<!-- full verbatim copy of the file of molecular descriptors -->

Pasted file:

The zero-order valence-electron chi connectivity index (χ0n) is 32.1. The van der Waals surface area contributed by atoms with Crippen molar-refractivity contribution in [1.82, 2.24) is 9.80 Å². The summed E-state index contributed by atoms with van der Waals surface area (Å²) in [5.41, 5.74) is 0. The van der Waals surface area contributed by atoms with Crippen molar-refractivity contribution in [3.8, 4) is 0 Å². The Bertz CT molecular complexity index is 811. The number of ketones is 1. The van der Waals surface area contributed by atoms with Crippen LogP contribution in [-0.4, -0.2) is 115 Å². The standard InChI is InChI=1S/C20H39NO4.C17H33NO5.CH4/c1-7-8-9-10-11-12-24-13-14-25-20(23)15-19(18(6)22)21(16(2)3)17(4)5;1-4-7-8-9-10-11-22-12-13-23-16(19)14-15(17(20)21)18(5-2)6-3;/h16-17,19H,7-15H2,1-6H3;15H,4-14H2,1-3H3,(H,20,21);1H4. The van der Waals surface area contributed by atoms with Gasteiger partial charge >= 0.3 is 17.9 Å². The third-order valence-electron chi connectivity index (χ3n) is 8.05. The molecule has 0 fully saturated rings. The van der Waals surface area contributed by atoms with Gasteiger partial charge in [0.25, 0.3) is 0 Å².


The zero-order valence-electron chi connectivity index (χ0n) is 32.1. The van der Waals surface area contributed by atoms with Crippen molar-refractivity contribution in [1.82, 2.24) is 9.80 Å². The summed E-state index contributed by atoms with van der Waals surface area (Å²) in [5.41, 5.74) is 0. The van der Waals surface area contributed by atoms with Crippen molar-refractivity contribution in [3.8, 4) is 0 Å². The Bertz CT molecular complexity index is 811. The number of ketones is 1. The van der Waals surface area contributed by atoms with Crippen LogP contribution in [-0.4, -0.2) is 115 Å². The standard InChI is InChI=1S/C20H39NO4.C17H33NO5.CH4/c1-7-8-9-10-11-12-24-13-14-25-20(23)15-19(18(6)22)21(16(2)3)17(4)5;1-4-7-8-9-10-11-22-12-13-23-16(19)14-15(17(20)21)18(5-2)6-3;/h16-17,19H,7-15H2,1-6H3;15H,4-14H2,1-3H3,(H,20,21);1H4. The van der Waals surface area contributed by atoms with Gasteiger partial charge >= 0.3 is 17.9 Å². The third-order valence-electron chi connectivity index (χ3n) is 8.05. The molecule has 0 fully saturated rings. The van der Waals surface area contributed by atoms with Gasteiger partial charge in [0.25, 0.3) is 0 Å².